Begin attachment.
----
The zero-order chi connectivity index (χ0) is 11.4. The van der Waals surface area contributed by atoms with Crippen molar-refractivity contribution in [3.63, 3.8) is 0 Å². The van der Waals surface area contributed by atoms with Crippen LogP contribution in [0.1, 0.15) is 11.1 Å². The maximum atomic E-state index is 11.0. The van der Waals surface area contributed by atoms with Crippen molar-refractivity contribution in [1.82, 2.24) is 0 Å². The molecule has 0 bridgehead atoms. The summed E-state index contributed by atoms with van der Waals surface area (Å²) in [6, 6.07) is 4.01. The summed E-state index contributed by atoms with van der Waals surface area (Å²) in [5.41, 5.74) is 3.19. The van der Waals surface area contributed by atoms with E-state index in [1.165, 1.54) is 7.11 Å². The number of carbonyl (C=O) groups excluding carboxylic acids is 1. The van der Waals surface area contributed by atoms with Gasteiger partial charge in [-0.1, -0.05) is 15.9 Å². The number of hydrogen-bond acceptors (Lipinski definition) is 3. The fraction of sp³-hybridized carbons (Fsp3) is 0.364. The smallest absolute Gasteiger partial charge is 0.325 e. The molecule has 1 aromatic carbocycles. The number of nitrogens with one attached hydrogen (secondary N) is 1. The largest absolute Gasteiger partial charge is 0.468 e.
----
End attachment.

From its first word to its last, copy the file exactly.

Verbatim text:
The zero-order chi connectivity index (χ0) is 11.4. The van der Waals surface area contributed by atoms with Crippen molar-refractivity contribution in [3.63, 3.8) is 0 Å². The van der Waals surface area contributed by atoms with Crippen LogP contribution in [0.1, 0.15) is 11.1 Å². The maximum atomic E-state index is 11.0. The van der Waals surface area contributed by atoms with Crippen molar-refractivity contribution in [1.82, 2.24) is 0 Å². The molecule has 0 bridgehead atoms. The summed E-state index contributed by atoms with van der Waals surface area (Å²) in [6, 6.07) is 4.01. The summed E-state index contributed by atoms with van der Waals surface area (Å²) in [5.41, 5.74) is 3.19. The van der Waals surface area contributed by atoms with E-state index in [1.165, 1.54) is 7.11 Å². The number of carbonyl (C=O) groups excluding carboxylic acids is 1. The van der Waals surface area contributed by atoms with Gasteiger partial charge in [-0.1, -0.05) is 15.9 Å². The number of hydrogen-bond acceptors (Lipinski definition) is 3. The fraction of sp³-hybridized carbons (Fsp3) is 0.364. The smallest absolute Gasteiger partial charge is 0.325 e. The molecule has 1 aromatic carbocycles. The number of nitrogens with one attached hydrogen (secondary N) is 1. The largest absolute Gasteiger partial charge is 0.468 e.